(1916) 'Aphrodite' by Dykes

GardenersÂ’ Chronicle, p.13, July 9, 1916




Last autumn I received from Mr. C. G. Van Tubergen, junr., of Haarlem, a rhizome of this Iris, which resulted from a cross between I. Lorteti and I. Gatesii. The growth of the leaves is weak, and resembles rather that of Iris iberica than that of either of the parents. The solitary flower has recently opened, and is truly extraordinary. The stem is about a foot in height and, as usual in the Oncocyclus section, bears only the one flower. The narrow spathe is nearly 4 inches long, and remains green, except at the tip, even when the flower has expanded.

The orbicular standards are white, 3 ½ inches in diameter, very faintly veined and minutely dotted, especially in the central portion, with violet purple. For twenty-four hours after the flower first opened the falls remained extended horizontally and deeply concave, as in Iris iberica, and indeed it appeared at first as if this latter Iris must have been one of the parents. Then, however, the falls began to droop and 'became conspicuously convex, the outer edges bending back so far as actually to meet behind. The colour is a faint creamy yellow, closely dotted all over with violet-purple, and, when expanded, the blade measures 3 inches across. The most striking feature is perhaps the pear-shaped patch of rich velvety crimson purple in the centre of the fall, above which there is a broad straggling beard of pale, straw-coloured, purple-tipped hairs. The style-branches are coloured' and dotted in the same way as the falls, and bear the widely separated, triangular crests which are characteristic of the Oncocyclus Irises.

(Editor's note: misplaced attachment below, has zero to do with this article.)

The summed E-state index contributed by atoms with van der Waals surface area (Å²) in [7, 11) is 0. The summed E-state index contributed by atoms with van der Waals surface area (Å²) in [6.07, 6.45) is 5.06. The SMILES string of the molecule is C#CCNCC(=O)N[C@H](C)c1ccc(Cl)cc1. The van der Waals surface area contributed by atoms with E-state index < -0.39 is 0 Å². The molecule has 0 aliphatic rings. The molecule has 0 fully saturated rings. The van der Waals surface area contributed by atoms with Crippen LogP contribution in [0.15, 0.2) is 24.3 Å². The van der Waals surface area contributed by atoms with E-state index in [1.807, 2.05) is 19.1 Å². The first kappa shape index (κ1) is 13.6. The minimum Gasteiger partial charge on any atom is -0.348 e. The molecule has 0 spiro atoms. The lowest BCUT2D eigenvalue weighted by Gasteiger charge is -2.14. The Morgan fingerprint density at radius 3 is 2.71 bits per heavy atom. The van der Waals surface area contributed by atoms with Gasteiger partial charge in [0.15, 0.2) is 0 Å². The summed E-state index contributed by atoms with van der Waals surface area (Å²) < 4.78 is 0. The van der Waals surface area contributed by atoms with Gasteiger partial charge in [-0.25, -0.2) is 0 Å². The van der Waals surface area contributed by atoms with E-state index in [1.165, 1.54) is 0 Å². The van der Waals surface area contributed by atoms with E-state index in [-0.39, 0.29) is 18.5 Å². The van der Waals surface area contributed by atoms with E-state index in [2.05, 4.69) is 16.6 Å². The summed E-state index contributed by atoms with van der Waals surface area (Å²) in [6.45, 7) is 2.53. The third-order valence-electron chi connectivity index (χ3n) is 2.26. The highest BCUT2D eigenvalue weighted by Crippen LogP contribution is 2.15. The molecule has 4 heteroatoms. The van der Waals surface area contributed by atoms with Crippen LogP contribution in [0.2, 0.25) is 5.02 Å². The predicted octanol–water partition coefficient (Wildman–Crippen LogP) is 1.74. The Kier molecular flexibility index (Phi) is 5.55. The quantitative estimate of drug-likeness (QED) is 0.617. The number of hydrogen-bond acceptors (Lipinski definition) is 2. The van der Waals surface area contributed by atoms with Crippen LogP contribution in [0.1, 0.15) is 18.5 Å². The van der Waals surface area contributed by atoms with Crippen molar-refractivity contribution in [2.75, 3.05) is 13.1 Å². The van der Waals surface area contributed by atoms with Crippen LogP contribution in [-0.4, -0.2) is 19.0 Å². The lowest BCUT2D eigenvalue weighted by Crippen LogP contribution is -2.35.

I do not know yet for how many years this beautiful hybrid has flourished' in Haarlem. We can only hope that it will prove to have a more robust constitution than either of its parents appears to have, at any rate in this sandy soil. Each succeeding year's experience of the behaviour of bearded Irises here and elsewhere makes it more and' more clear that there are no exceptions to the rule that, given a sunny and well-drained position, all bearded' Irises are more vigorous in a heavy soil rich in lime than in any other conditions. Here, in a garden of light sandy soil, they can only be kept in health and vigour by frequent removal into fresh soil, which has been manured and enriched for previous crops of another kind. W. R. Dykes, Charterhouse, Godalming.

For more information on historic Irises visit the Historic Iris Preservation Society at

-- BobPries - 2014-06-24
Topic revision: r1 - 24 Jun 2014, BobPries
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